Part Three: Taste and Scent
Liguria is the home of chinotto – a rare and distinctive Italian citrus fruit that adds the sharpness to Peroni Ambra, a new aperitivo offering. It is also a go-to place of inspiration for creatives across the globe. Offering a generous feast for the senses, it acts as the perfect breeding ground for ideas and invention. Two globe-trotting Italians - Maria Falbo from ‘good times - all the time’ lifestyle brand Copson London and boundary-pushing photographer Carolina Amoretti - took a tour of the region. They met up with local creatives, makers and artisans to consider how contemporary Italian culture is reflected in new interpretations of the aperitivo moment.
In the final part of our three-part series Maria and Carolina head back from Portofino to Genoa to indulges in its tastes and scents. They experience la dolce vita as seen through the eyes of the next generation.
Hidden away down a tiny cobbled Boccadasse street we find the Capo di Santa Chiara restaurant. From an unassuming back alley we enter a world of Michelin star finesse. We’re walked to our cute table overlooking the sea by an elegant waiter. This is a scene absolutely set for romance. Tonight we will dine with two next-gen local visionaries, illustrator Jacopo Oliveri and photographer Manila Zangari. They talk to us about everything from the Genovese party scene to how young Italians feel that Italian culture is misrepresented in the media and are forging a new way. All conversational roads lead back to the future of authenticity, good taste and the essential evolution of culture.
We settle into homemade Foccacia - one of Liguria’s additions to Italian cuisine - and an inspired combination of Burrata, pesto and gazpacho. All of the dishes are light and simple, the quality of the ingredients taking the spotlight. Everything is cold and fresh, matching the light and subtle bitter taste of Peroni Ambra perfectly. This lightness is a key component of a sunset aperitivo. This is the taste of summer.
Jacopo and I soon discover our shared love of swimming pools and house music. He tells us about a party he went to in a castle last week, highlighting Italy’s capacity to make ordinary things happen in the most beautiful of ways. Carolina and I ask them what they love most about living in Genoa. Both cry “the sea!”, gesturing passionately in its hazy direction.
We learn two new facts about modern Italy according to Jacopo and Manila - the Italian youth are more beautiful and have longer legs than previous generations; and the boys now look like girls and the girls look like boys. I like this insight, it highlights the fact that Italy may be praised for its very traditional ways, but it’s also aligned with the more forward-thinking times that we live in.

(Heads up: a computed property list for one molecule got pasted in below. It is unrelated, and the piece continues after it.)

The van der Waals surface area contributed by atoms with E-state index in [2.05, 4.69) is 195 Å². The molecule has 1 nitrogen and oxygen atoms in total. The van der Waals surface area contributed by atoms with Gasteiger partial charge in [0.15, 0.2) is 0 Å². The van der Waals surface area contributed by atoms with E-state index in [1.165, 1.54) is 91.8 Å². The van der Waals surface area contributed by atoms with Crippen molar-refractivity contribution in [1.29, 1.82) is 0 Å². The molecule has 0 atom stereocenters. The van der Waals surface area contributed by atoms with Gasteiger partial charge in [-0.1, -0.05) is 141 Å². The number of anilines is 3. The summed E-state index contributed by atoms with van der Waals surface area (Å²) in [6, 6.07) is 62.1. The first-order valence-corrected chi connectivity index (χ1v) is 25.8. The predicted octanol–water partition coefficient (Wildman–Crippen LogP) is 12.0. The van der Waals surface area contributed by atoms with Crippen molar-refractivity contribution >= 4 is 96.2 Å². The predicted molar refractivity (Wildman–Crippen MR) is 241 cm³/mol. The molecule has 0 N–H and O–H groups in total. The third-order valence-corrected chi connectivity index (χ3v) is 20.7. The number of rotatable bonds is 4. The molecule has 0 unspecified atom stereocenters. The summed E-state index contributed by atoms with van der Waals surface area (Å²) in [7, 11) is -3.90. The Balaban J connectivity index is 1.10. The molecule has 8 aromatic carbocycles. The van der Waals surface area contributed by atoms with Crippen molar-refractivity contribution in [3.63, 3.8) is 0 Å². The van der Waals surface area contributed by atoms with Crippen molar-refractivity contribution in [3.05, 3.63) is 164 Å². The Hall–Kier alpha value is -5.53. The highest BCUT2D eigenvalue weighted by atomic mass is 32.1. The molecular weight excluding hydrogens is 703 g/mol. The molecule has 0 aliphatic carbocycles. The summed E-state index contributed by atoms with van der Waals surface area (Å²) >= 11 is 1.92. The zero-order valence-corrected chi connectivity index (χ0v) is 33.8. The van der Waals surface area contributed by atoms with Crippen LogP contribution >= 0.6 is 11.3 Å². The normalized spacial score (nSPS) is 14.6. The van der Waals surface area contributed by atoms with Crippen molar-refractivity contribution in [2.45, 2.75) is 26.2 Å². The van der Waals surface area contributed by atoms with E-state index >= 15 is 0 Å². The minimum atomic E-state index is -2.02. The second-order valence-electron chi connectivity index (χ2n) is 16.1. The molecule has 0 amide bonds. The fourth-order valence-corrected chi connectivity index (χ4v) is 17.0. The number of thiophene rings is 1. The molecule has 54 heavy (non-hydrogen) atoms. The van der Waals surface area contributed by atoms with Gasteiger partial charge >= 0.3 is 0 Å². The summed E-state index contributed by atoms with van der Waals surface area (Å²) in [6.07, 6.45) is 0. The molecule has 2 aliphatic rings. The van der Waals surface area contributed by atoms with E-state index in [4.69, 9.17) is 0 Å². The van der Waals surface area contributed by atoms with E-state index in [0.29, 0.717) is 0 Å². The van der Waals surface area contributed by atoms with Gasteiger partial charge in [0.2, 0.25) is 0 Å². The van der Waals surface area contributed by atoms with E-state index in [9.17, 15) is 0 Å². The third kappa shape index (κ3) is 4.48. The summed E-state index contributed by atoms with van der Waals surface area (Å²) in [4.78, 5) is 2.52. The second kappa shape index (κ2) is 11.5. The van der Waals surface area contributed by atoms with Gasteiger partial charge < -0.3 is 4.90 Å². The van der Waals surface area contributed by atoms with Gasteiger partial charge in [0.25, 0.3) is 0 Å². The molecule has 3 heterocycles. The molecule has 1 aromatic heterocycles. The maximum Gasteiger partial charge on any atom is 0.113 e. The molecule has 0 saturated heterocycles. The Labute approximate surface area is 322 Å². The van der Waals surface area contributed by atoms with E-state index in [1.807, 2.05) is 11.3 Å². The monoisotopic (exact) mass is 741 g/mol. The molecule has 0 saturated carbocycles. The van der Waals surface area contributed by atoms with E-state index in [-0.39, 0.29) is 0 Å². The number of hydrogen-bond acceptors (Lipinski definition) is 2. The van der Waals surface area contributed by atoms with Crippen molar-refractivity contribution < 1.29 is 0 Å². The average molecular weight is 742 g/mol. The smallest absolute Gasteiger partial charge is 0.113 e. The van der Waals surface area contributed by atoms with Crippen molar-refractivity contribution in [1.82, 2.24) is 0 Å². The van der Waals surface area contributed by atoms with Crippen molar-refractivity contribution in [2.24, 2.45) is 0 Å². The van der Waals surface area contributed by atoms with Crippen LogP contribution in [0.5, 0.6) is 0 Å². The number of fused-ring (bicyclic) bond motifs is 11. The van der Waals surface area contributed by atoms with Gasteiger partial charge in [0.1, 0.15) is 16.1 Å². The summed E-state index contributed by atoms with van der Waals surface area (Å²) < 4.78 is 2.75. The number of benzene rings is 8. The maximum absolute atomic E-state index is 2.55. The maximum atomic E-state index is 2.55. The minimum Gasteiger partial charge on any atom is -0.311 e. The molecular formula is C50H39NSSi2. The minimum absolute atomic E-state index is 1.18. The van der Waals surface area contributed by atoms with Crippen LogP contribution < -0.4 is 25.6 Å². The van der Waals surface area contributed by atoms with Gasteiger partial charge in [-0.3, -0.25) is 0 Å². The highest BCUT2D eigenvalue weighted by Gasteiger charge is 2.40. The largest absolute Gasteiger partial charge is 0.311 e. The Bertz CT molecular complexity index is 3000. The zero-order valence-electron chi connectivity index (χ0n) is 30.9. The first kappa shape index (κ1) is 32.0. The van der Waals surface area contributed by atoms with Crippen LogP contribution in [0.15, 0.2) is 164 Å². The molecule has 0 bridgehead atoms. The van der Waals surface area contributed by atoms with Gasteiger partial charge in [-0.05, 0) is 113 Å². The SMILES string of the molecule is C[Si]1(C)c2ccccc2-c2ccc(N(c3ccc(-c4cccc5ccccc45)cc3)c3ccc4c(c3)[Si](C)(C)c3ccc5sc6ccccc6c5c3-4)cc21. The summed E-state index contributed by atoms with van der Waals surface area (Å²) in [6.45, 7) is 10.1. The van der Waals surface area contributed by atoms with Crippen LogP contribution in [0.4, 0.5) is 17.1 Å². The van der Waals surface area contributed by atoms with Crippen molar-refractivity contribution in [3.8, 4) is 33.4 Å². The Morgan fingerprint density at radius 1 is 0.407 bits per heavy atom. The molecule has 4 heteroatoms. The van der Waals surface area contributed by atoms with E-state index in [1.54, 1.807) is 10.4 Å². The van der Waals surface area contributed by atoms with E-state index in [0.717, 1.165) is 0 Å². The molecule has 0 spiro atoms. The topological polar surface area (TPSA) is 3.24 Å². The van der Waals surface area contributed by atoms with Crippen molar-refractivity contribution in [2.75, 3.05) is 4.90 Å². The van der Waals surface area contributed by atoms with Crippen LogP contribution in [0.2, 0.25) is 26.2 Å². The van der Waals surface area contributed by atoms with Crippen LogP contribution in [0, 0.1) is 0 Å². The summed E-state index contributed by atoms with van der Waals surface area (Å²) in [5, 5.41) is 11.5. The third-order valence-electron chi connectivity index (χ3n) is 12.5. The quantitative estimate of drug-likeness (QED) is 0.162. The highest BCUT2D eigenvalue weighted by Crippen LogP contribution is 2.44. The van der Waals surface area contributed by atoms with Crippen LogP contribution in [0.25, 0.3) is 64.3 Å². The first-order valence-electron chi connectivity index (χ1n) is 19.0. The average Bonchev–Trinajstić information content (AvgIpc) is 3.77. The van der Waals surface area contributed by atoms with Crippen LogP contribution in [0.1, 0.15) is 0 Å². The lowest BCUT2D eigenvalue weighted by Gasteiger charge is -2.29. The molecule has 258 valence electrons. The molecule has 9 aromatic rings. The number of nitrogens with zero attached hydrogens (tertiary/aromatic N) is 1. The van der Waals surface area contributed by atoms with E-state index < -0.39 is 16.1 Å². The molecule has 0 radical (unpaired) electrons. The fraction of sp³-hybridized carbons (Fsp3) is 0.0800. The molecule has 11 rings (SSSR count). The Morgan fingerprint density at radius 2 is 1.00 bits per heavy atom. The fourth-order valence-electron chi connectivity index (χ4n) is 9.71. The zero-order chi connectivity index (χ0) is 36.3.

The next day’s sundown moment is passed with tumblers of Peroni Ambra at Trattoria dell’Acciughetta, deliciously bitter from the sharpness of the chinotto. It’s a recently opened modern Italian restaurant founded by Giorgia Losi, a key member of the forward-thinking local creative community. Giorgia sets up a long table for us and her friends in a twinkly and typical Italian courtyard.
The menu offers a combination of Italian classics with a contemporary edge. The elegant aesthetic of the food is matched by its flavour. We eat mostly fish, in various forms, cooked or ceviched, updated in modern ways with various vegetables and grains. The highlight is a platter of fried sardines, a simple Italian summer classic. We muse on the simple joy of pairing tastes and scents so that food and drink work in perfect harmony.
Conversation flows and we’re soon given an authentic insight into Italian culture via the group’s Instagram feeds. I slowly learn how Nike is the shoe of the youth masses, what an Italian summer looks like and that the Scooteroni has replaced the vespa as the transport-mode of choice.
As Italian youth culture evolves and merges closer with the rest of the internet world, I feel confident that the values of our nation will remain. In all of my encounters with the local Ligurians there’s a quality of life, style and elegance to the way that they spend their time and share simple pleasures. There’s a tone to conversations, mannerisms that is unmistakably Italian; an innate authenticity and charm, a sense of community and optimism.
Our whole experience, sipping and eating by the sea, is so simple but so sexy. For me, the future of Italian style will always be there, it’s something that you grow up with and carry through everything you do. Throughout our trip, as we’ve shared Peroni Ambra moments with the Ligurian locals, our conversations have returned to recurring themes and mantras - give love, make things, dance, wake up late, swim, play, connect with real friends, eat well. Our culture will always evolve but our roots will always be in a nation inspired by tasteful living.
Words by Maria Falbo, Images by Carolina Amoretti